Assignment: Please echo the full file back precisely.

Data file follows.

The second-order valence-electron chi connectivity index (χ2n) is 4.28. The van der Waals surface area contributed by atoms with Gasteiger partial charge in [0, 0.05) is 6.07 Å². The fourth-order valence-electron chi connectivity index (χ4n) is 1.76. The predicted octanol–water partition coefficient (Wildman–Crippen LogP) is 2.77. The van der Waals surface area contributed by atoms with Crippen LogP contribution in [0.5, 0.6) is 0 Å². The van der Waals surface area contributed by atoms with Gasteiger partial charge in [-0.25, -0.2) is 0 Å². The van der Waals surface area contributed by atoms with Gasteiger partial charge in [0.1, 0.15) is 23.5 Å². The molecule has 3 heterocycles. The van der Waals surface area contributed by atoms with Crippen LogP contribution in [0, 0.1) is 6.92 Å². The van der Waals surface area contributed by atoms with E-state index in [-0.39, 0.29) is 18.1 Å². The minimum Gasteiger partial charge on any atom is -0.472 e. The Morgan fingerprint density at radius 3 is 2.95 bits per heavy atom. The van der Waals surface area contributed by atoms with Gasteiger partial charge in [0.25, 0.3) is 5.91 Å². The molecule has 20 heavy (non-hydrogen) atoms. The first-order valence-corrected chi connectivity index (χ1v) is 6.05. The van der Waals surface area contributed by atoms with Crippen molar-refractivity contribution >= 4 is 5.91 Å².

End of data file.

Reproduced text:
The second-order valence-electron chi connectivity index (χ2n) is 4.28. The van der Waals surface area contributed by atoms with Gasteiger partial charge in [0, 0.05) is 6.07 Å². The fourth-order valence-electron chi connectivity index (χ4n) is 1.76. The predicted octanol–water partition coefficient (Wildman–Crippen LogP) is 2.77. The van der Waals surface area contributed by atoms with Crippen LogP contribution in [0.5, 0.6) is 0 Å². The van der Waals surface area contributed by atoms with Gasteiger partial charge in [-0.25, -0.2) is 0 Å². The van der Waals surface area contributed by atoms with Gasteiger partial charge in [0.1, 0.15) is 23.5 Å². The molecule has 3 heterocycles. The van der Waals surface area contributed by atoms with Crippen LogP contribution in [0, 0.1) is 6.92 Å². The van der Waals surface area contributed by atoms with E-state index in [-0.39, 0.29) is 18.1 Å². The minimum Gasteiger partial charge on any atom is -0.472 e. The Morgan fingerprint density at radius 3 is 2.95 bits per heavy atom. The van der Waals surface area contributed by atoms with Gasteiger partial charge in [0.25, 0.3) is 5.91 Å². The molecule has 20 heavy (non-hydrogen) atoms. The first-order valence-corrected chi connectivity index (χ1v) is 6.05. The van der Waals surface area contributed by atoms with Crippen molar-refractivity contribution >= 4 is 5.91 Å².